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Sunday 11 December 2016

Teachers told they should report abuse suspicions 'without delay'

Published 02/12/2016 | 02:30

The guidelines for schools are clear that a report of alleged child abuse or neglect should be made to Tusla, the Child and Family Agency 'without delay'
The guidelines for schools are clear that a report of alleged child abuse or neglect should be made to Tusla, the Child and Family Agency 'without delay'

The guidelines for schools are clear that a report of alleged child abuse or neglect should be made to Tusla, the Child and Family Agency "without delay".

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These rules are set out in the statutory 'Children First: National Guidance for the Protection and Welfare of Children'.

They point out that every organisation, be it public or private, that provides services for children or that is in regular direct contact with children needs to follow the guidelines.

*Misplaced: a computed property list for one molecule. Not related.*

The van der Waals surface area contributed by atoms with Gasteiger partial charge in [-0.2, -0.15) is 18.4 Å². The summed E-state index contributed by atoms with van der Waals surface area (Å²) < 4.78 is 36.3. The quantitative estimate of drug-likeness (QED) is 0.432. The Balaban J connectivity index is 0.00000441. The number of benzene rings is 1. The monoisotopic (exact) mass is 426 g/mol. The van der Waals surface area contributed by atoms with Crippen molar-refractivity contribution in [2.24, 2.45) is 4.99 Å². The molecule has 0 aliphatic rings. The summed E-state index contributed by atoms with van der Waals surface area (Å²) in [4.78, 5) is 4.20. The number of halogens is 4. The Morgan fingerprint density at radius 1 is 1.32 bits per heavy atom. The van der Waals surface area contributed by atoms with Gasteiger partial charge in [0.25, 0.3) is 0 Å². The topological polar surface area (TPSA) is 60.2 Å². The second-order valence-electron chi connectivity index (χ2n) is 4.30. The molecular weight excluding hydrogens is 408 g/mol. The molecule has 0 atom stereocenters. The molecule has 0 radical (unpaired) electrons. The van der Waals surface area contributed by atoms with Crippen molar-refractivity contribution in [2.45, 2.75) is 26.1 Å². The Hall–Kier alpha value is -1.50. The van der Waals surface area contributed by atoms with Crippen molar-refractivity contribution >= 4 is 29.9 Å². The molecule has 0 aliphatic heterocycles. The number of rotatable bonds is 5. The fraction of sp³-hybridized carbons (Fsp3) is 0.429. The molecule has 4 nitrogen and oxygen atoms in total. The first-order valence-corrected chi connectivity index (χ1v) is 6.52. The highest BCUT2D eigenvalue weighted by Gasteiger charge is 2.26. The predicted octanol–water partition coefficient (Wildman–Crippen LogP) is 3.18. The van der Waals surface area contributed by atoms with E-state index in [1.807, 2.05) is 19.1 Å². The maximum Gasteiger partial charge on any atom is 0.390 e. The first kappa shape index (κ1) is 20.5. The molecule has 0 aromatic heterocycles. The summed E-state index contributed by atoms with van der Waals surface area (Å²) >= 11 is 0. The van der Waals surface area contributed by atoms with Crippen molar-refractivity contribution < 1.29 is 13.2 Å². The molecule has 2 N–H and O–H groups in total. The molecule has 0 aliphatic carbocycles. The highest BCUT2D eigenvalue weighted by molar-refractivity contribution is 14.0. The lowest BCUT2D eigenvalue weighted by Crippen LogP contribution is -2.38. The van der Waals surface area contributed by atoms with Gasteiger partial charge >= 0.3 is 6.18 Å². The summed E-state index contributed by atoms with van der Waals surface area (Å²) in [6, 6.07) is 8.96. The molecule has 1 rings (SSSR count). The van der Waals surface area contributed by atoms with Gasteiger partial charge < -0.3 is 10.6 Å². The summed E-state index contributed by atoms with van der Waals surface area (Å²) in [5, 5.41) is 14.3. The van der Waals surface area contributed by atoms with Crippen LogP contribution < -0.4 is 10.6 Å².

Each must identify a designated liaison person to act as a go-between with outside agencies.

The designated liaison in King's Hospital is the the headmaster John Rafter. The deputy designated liaison is the deputy head Louise Marshall.

The designated liaison person is responsible for ensuring that the standard reporting procedure is followed, so that suspected cases of child neglect or abuse are referred promptly to Tusla or in the event of it being unavailable to An Garda Síochána.

"Any person reporting a child abuse or neglect concern should do so without delay to Tusla," the guidelines state.

Danger

A report can be made in person, by telephone or in writing. The guidelines stress that under no circumstances should a child be left in a situation that exposes him or her to harm or to risk of harm pending Tusla intervention.

"In the event of an emergency where you think a child is in immediate danger and you cannot get in contact with Tusla, you should contact the gardaí. This can be done through any Garda station," the guidelines add.

The standard form for reporting child welfare and protection concerns to Tusla should be used by professionals, staff and volunteers in organisations working with or in contact with children.

The guidelines were drawn up following a series of scandals which arose out of reports of alleged abuse or concerns not being made by various agencies.

There were instances where one agency assumed another had made a report.

In other cases bodies failed in their duty of care to make a report.

Irish Independent

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